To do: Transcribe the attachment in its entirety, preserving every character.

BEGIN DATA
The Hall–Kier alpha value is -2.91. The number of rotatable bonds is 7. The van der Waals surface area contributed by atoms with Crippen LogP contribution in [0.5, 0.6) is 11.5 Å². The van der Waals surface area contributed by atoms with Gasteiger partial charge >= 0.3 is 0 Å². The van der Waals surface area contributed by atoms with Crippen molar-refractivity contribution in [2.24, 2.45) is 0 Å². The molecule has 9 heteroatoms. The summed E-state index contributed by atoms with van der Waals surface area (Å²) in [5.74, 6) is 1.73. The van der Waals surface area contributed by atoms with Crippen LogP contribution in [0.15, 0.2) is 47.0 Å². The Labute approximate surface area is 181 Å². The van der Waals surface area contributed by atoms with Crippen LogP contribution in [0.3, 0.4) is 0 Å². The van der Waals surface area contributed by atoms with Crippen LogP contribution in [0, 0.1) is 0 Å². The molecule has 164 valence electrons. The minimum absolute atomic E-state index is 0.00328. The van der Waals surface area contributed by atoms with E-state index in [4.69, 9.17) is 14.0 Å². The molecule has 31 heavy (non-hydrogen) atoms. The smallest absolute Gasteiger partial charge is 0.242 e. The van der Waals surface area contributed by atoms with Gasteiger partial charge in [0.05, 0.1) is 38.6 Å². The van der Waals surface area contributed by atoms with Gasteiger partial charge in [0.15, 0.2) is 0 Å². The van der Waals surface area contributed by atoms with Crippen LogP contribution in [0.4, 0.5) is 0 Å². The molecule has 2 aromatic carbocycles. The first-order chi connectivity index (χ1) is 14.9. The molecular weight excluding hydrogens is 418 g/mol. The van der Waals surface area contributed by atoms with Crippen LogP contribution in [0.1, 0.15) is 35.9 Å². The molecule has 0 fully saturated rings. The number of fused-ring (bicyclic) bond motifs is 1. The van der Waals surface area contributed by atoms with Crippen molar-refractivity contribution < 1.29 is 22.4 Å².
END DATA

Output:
The Hall–Kier alpha value is -2.91. The number of rotatable bonds is 7. The van der Waals surface area contributed by atoms with Crippen LogP contribution in [0.5, 0.6) is 11.5 Å². The van der Waals surface area contributed by atoms with Gasteiger partial charge >= 0.3 is 0 Å². The van der Waals surface area contributed by atoms with Crippen molar-refractivity contribution in [2.24, 2.45) is 0 Å². The molecule has 9 heteroatoms. The summed E-state index contributed by atoms with van der Waals surface area (Å²) in [5.74, 6) is 1.73. The van der Waals surface area contributed by atoms with Crippen LogP contribution in [0.15, 0.2) is 47.0 Å². The Labute approximate surface area is 181 Å². The van der Waals surface area contributed by atoms with Crippen LogP contribution in [0.3, 0.4) is 0 Å². The van der Waals surface area contributed by atoms with Crippen LogP contribution in [0, 0.1) is 0 Å². The molecule has 164 valence electrons. The minimum absolute atomic E-state index is 0.00328. The van der Waals surface area contributed by atoms with E-state index in [4.69, 9.17) is 14.0 Å². The molecule has 31 heavy (non-hydrogen) atoms. The smallest absolute Gasteiger partial charge is 0.242 e. The van der Waals surface area contributed by atoms with Gasteiger partial charge in [0.05, 0.1) is 38.6 Å². The van der Waals surface area contributed by atoms with Gasteiger partial charge in [0.15, 0.2) is 0 Å². The van der Waals surface area contributed by atoms with Crippen LogP contribution in [0.4, 0.5) is 0 Å². The molecule has 2 aromatic carbocycles. The first-order chi connectivity index (χ1) is 14.9. The molecular weight excluding hydrogens is 418 g/mol. The van der Waals surface area contributed by atoms with Crippen LogP contribution in [0.1, 0.15) is 35.9 Å². The molecule has 0 fully saturated rings. The number of fused-ring (bicyclic) bond motifs is 1. The van der Waals surface area contributed by atoms with Crippen molar-refractivity contribution < 1.29 is 22.4 Å².